Campus/CommunitywideServicesThe transition to a university setting presents a unique challenge. Balancingacademics, family responsibilities, work, studying, and co-curricular activities canbe difficult, especially while adjusting to a new environment. Students, faculty, andstaff atWestern Illinois University can help ease this transition. Please contact anyof the offices listed in this booklet for additional assistance.ADVISINGwww.wiu.edu/academics/advisingEvery student atWestern Illinois University is assigned an academic adviser to assistwith course selection and degree completion.Advisers also refer students tosupport services such as tutoring or counseling, when needed. General orientationstudents (undeclared), transitional advising program students, and studentsadmitted through the Academic Services Program are advised in the UniversityAdvising and Academic Support Center. Regularly admitted students who havedeclared majors are advised through their academic major departments or Collegeadvising centers. Students are encouraged to see their advisers early and oftenthroughout the academic year.BANKINGStudents may elect to open an account at a Macomb financial institution. Ingeneral, checks written on local accounts are more readily accepted by areamerchants.ATM machines are located in various buildings on campus. Following isa list of Macomb banks:Citizens National Bank of Macomb127 South Side Square .........309/833-4551First Bankers Trust Company440 North Lafayette ..............309/837-6664First Federal Bank430 West Jackson .................309/837-9988First State Bank of Western Illinois500 East Jackson...................309/837-3935MidAmerica National Bank130 North Side Square ..........309/833-4111Schuyler State Bank1661 East Jackson.................309/833-1200Western Illinois Credit Union322 West Univeristy Drive.....309/298-2986BILLING AND RECEIVABLES(Billing and Receivables, Sherman Hall 106, 309/298-1831)www.wiu.edu/billingThe Billing and Receivables office is responsible for billing and collecting moniesdue to the University.The University utilizes an open payment plan that givesstudents and parents flexibility when submitting payments. Payment options can beviewed online.BOOKSTORE(University Bookstore, University Union, ground level, 309/298-1931)www.wiu.com/bookstoreStudents may purchase textbooks and school supplies at the beginning of eachsemester. Students matriculating fall semester and attending Summer Orientationand Registration can complete the order form provided in the registration packetand submit it to the bookstore before leaving campus. Books will be bagged andready for pick-up at the bookstore at the beginning of the fall semester. Books mustbe paid for when they are picked up.The bookstore accepts cash,Visa, MasterCard,Discover, and personal checks.CAMPUS DINING(University Housing & Dining Services, Seal Hall, 309/298-2461)www.uhds.wiu.eduStudents living on and off campus are able to dine on campus with either theA la Carte or Flex Plan meal programs. Residence hall students receive A la Cartepurchasing power as part of their housing and dining agreement.They often purchasethe Flex Plan in addition for laundry, snack machine purchases, and copy centerservices. Off-campus students are able to participate in either plan, both of which allowstudents to eat in any residence hall or snack bar, as well as in the University Union.CAMPUS RECREATION(Campus Recreation Office, 309/298-1228)www.campusrec.wiu.eduCampus Recreation provides students with opportunities to pursue a healthy lifestyleand explore recreational interests through a variety of programs, facilities, andservices. More than 60 intramural events in men’s, women’s, and co-recreationaldivisions include competitive, intermediate, and fun levels of play. Group fitness andpersonal training present multiple options for students to accomplish and maintaintheir personal fitness goals.Aquatic programs offer open/lap swim, aqua cardio tone,and incentive programs that challenge beginning and advanced swimmers. Somesport clubs provide opportunities for regional and national competition below theintercollegiate level, while others focus on skill development and educational goals.Special events hosted by Campus Recreation include everything from Disco Skateand Family 5K Fun Run/Walk to Fear Factor and outdoor kayaking.All enrolled,fee-paying students atWestern Illinois University have access to Campus Recreationprograms and facilities. Facilities include the Donald S. Spencer Student RecreationCenter (SRC), SRC North, Sipolt Memorial Disc Golf Course, andVince GradyField for flag football, soccer, softball, lacrosse, and Ultimate frisbee. Several courtsare available for basketball, sand volleyball, tennis, and rollerblade hockey.Student Development and Orientation • 309/298-1884 • www.sdo.wiu.edu7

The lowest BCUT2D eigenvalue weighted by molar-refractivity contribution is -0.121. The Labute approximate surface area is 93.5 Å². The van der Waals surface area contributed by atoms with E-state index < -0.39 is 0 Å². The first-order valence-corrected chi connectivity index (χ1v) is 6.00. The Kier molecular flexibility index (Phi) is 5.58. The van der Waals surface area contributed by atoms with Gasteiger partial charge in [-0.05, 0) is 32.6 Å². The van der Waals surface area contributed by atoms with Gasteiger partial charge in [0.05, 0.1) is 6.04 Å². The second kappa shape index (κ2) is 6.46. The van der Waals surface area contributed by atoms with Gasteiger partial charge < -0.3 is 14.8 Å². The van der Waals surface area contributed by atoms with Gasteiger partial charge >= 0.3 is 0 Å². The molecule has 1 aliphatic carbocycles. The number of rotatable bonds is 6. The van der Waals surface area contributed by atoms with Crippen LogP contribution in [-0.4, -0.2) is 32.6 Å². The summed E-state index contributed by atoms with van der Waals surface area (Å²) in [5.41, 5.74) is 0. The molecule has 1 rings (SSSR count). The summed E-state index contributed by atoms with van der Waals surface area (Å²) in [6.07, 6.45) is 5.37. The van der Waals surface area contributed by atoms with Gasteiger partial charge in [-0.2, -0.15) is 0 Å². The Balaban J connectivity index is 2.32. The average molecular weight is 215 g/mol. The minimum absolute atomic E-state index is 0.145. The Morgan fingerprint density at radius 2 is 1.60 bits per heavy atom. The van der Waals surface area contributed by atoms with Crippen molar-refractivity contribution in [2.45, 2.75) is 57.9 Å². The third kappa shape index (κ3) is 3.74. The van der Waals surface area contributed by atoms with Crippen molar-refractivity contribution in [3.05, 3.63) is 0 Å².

CAREER SERVICES(Career Services, Sherman Hall 116, 309/298-1838)www.careers.wiu.eduCareer Services provides assistance with occupational and career planning includinginterview and job searching seminars, and individual assistance with résumé andcommunication letters, careers/occupational information, Internet searches, andrésumé construction/critique. Computer programs such as SIGI Plus with currentoccupational information, personal assessment, and career options coupled with thegraduate school selector are available. Multiple job source information resources areavailable for students seeking internships, summer employment, and full-timecareers. Career Services hosts five career fairs on campus annually. Students from allmajors and programs are invited and encouraged to attend the fairs and explore themultiple work and career opportunities.A resource library and professionalpersonnel are available for students seeking career and occupational informationthroughout their college experience.An online access and registration processassures greater visibility of student credentials for employment purposes.COMPUTER CENTERS(University Technology, Stipes Hall 126, 309/298-1177)www.wiu.edu/universitytechAll registered students have access to e-mail accounts, space to create a personalhome page on theWorldWideWeb, 300Mb network storage space, and access tothe Internet via the campus network. Students can use microcomputer software,IBM compatible/Mac hardware, and two-sided laser printing in student-staffedcomputing labs and unstaffed computer resource centers throughout campus andin residence halls.All students have Internet and dial-up access available inresidence halls and graduate family housing.Wireless coverage is available in allacademic buildings and the common areas of residence halls. Common arealocations vary in each residence hall and may include basement to third floor. Fullwireless coverage exists in Olson and Grote Halls. For more information, visit anycomputing lab or contact UniversityTechnology.A list of lab locations is availableon the web.COUNSELING(University Counseling Center, Olson Hall, second floor, 309/298-2453)www.ucc.wiu.eduFree, confidential counseling services are offered forWestern IllinoisUniversity students who are faced with personal, academic, or careerdecision-making concerns. Professional counselors are available to offer personalcounseling services to individuals, couples, and groups. Students may also receiveassistance with academic difficulties, the selection of major(s) and career paths, andtesting services to assess vocational, psychological, and learning problems.Throughout the year, counselors offer a wide array of educationallife-enhancement programs on subjects such as time management, self-esteem,sexual assault prevention, and other issues.The center offers resources includingbooks, audio and video materials, and computer programs to assist students in thelearning process.The University Counseling Center is accredited by theInternational Association of Counseling Services.CULTURAL CENTERS* NOTE:Casa Latina Cultural Center,Gwendolyn Brooks Cultural Center,and the Women’sCenter will be housed in the new Multicultural Center across from the University Union whenit is completed.Anticipated completion date is Spring 2009.Casa Latina Cultural Center *(Olson Hall, fourth floor, 309/298-3379)www.casa.wiu.eduCasa Latina promotes various cultures that comprise the Latino and internationalstudent population at the University and in the surrounding area.The centermaintains a recreational facility with a billiard table, kitchen area, computer lab, andlobby/reception area. Casa Latina also houses theTradición Hispana DanceTroupe,the LatinAmerican Student Organization (LASO), and International FriendshipClub (IFC).Gwendolyn Brooks Cultural Center *(University Services Building, 309/298-2220)www.gbcc.wiu.eduThe Gwendolyn Brooks Cultural Center is named after the Pulitzer Prize-winningPoet Laureate of Illinois.The center is committed to helping the campuscommunity adjust to a multicultural society without regard to age, race, oreconomic status while promoting the rich cultural experience of Black Americans.Women’s Center *(Seal Hall 320, 309/298-2242)www.wc.wiu.eduTheWomen’s Center’s goal is to provide a supportive environment for allWesternIllinois University women—students, faculty, and staff.The center has a meetingroom and a lounge where individuals and groups may meet and study.The center’slibrary contains books, videos, DVDs, newsletters, magazines, and resource files ona wide selection of topics including women’s history, health,careers, politics, violence against women, and relationships.In addition, theWomen’s Center providesinformation and referrals to many campusand community resources for women.The center plans and supportsprogramming on women’s issues whileacting as an advocate for women.Anyonewho is interested is invited to drop inor schedule an appointment.8Student Development and Orientation • 309/298-1884 • www.sdo.wiu.edu